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Winter Fairbanks Trip Clothing Review

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  • Winter Fairbanks Trip Clothing Review

    In preparing for our winter honeymoon to Fairbanks, one thing I found was a lack of any clothing/gear lists with brand and model, that wasn't all $100+ per item clothing. I did a lot of research and reading and here is what we took and how it worked for us. AT the time, I thought it would might be useful for other visitors if I wrote up what we used and how it performed. This was a big deal because basically, everything but the underwear/tights/t-shirts was bought new for the trip. It took a while, but here it is.

    My wife is much more sensitive to cold than I. Temperatures during our stay varied from -30F to +8F. Activities ranged from walking to the grocery store, to visiting museums, walking to dinner from UAF, and learning to mush (and playing with the dogs). This clothing kept my wife comfortable enough that she is now interested in moving to Fairbanks after getting her PhD, and visiting it a few more times at other times of the year, to make sure she still likes it then.

    One of the more difficult things to remember was to unzip my jackets when we came inside (like into a store). If I forgot this, I got overheated inside very quickly.

    Another observation: In Houston Texas, the weather hits you in the face as you go outside. Houston is humid and windy. You know it is hot or cold when you open the door. In Fairbanks, there is no wind (which is why fleece is so popular there), and the humidity is pretty low. When we arrived at Fairbanks, in jeans and fleece jackets, at 3 AM, we went outside into -30F weather. My response was "This isn't that bad" followed 5 minutes later by "I can't feel my legs." :-) I exaggerate a little there, but the weather in Fairbanks didn't feel as cold as it was when we first stepped into it. Everyone I talked to and my reading say this is because the lower humidity in Fairbanks make the cold (and heat) less immediately felt.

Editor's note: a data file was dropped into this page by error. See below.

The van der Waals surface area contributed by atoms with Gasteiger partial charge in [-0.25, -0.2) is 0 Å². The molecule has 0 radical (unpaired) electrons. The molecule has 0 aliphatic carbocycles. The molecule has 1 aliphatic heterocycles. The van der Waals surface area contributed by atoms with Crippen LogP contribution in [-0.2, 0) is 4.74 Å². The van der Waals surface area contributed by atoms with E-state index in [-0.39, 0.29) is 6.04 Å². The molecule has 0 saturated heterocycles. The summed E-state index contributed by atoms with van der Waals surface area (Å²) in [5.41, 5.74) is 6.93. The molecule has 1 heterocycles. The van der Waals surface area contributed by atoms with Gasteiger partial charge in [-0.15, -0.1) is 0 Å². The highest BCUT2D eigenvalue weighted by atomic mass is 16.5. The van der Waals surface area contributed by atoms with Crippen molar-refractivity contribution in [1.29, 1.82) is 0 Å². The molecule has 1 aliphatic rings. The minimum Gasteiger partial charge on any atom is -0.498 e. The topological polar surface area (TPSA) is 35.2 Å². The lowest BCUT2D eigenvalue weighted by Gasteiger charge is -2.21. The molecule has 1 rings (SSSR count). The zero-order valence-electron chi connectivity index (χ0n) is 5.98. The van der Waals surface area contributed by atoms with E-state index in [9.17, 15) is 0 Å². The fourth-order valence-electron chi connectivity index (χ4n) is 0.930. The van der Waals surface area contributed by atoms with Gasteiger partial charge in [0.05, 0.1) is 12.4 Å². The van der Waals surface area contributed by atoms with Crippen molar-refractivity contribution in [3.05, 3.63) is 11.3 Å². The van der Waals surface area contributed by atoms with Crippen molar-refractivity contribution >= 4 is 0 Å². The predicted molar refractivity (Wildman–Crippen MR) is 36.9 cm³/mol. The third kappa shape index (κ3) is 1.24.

On the Land's End stuff, I noticed some reviews of their stuff says some models/manufacturing have changed and are not as fluffy/warm. So be sure to check recent reviews on their website if ordering there.


    Sweat Wick (both - all) : t-shirt and tights, like UnderArmor, Tesla, Adidas, BCG
    This is stuff we already had.

    Socks (wife - town) : Under Armour Hockey Liner Over-the-Calf Socks and Regular Socks
    Socks (wife - mushing or -30) : Under Armour Hockey Liner Over-the-Calf Socks and Darn Touch Socks - Mountaineering Extra Cushion
    Socks (me - town) : Darn Tough Socks - Mens Paul Bunyan Over-The-Calf Cushion Socks (my regular socks)
    Socks (me - mushing or -30) : Under Armour Hockey Liner Over-the-Calf Socks and Darn Touch Socks - Mountaineering Extra Cushion
    I love the Darn Tough socks. I did have a regular pair that I wear normally start to unravel at the toe soon after purchase. Darn Tough replaced them under their lifetime warranty without any questions.


    Thermals (both - all) : Duofold Varitherm Expedition Weight Thermal Top and Pants
    These are great. The Duofold website is great about giving suggestions depending on the weather and activities. I think we wore these most of the time.


    Shirt (both) : "Normal" shirts like we would wear in Texas.
    I think my wife might have brought some of my "cold gear" stuff from UnderArmor for her shirts. I can't wear it indoors as anything above the mid 20s F and it is too warm for me.

    Pants (wife - town) : Dickies Women's Flannel lined Jean, Stonewashed Vintage Blue
    Pants (me - town) : Carhartt Men's Washed Duck Work Dungaree Flannel Lined Pant or Lined Jeans
    The lined pants were great and comfortable. It also helps you "fit in" so you don't look like a tourist over-bundled against the weather.

    Pants (wife - mushing) : Women's Polyester Fleece Pants (Amazon)